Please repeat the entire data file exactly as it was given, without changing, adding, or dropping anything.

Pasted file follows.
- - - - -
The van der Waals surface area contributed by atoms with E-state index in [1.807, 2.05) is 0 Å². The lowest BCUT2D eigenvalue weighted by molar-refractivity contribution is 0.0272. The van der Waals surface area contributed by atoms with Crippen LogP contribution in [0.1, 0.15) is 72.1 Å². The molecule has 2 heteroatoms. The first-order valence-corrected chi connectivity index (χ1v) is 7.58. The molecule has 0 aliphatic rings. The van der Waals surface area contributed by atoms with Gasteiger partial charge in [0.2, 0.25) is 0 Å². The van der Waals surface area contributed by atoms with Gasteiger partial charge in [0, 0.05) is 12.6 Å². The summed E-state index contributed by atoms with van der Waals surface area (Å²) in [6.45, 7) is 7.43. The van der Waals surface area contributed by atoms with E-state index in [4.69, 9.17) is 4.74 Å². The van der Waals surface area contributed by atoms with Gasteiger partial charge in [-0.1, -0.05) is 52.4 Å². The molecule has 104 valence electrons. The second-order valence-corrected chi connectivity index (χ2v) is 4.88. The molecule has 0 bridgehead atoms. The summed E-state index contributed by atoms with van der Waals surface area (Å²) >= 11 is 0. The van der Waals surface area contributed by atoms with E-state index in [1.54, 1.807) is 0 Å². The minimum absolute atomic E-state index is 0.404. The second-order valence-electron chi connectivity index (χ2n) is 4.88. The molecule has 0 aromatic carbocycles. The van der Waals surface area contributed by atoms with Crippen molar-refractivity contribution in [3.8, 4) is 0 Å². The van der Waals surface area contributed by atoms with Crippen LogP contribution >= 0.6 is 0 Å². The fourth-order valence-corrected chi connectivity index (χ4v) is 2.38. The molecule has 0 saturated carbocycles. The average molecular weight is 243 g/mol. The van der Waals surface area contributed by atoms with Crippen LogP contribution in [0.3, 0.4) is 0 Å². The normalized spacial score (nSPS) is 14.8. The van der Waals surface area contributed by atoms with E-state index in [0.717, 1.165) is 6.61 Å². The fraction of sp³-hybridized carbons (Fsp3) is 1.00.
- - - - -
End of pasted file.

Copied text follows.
The van der Waals surface area contributed by atoms with E-state index in [1.807, 2.05) is 0 Å². The lowest BCUT2D eigenvalue weighted by molar-refractivity contribution is 0.0272. The van der Waals surface area contributed by atoms with Crippen LogP contribution in [0.1, 0.15) is 72.1 Å². The molecule has 2 heteroatoms. The first-order valence-corrected chi connectivity index (χ1v) is 7.58. The molecule has 0 aliphatic rings. The van der Waals surface area contributed by atoms with Gasteiger partial charge in [0.2, 0.25) is 0 Å². The van der Waals surface area contributed by atoms with Gasteiger partial charge in [0, 0.05) is 12.6 Å². The summed E-state index contributed by atoms with van der Waals surface area (Å²) in [6.45, 7) is 7.43. The van der Waals surface area contributed by atoms with E-state index in [4.69, 9.17) is 4.74 Å². The van der Waals surface area contributed by atoms with Gasteiger partial charge in [-0.1, -0.05) is 52.4 Å². The molecule has 104 valence electrons. The second-order valence-corrected chi connectivity index (χ2v) is 4.88. The molecule has 0 bridgehead atoms. The summed E-state index contributed by atoms with van der Waals surface area (Å²) >= 11 is 0. The van der Waals surface area contributed by atoms with E-state index in [1.54, 1.807) is 0 Å². The minimum absolute atomic E-state index is 0.404. The second-order valence-electron chi connectivity index (χ2n) is 4.88. The molecule has 0 aromatic carbocycles. The van der Waals surface area contributed by atoms with Crippen molar-refractivity contribution in [3.8, 4) is 0 Å². The van der Waals surface area contributed by atoms with Crippen LogP contribution >= 0.6 is 0 Å². The fourth-order valence-corrected chi connectivity index (χ4v) is 2.38. The molecule has 0 saturated carbocycles. The average molecular weight is 243 g/mol. The van der Waals surface area contributed by atoms with Crippen LogP contribution in [0.3, 0.4) is 0 Å². The normalized spacial score (nSPS) is 14.8. The van der Waals surface area contributed by atoms with E-state index in [0.717, 1.165) is 6.61 Å². The fraction of sp³-hybridized carbons (Fsp3) is 1.00.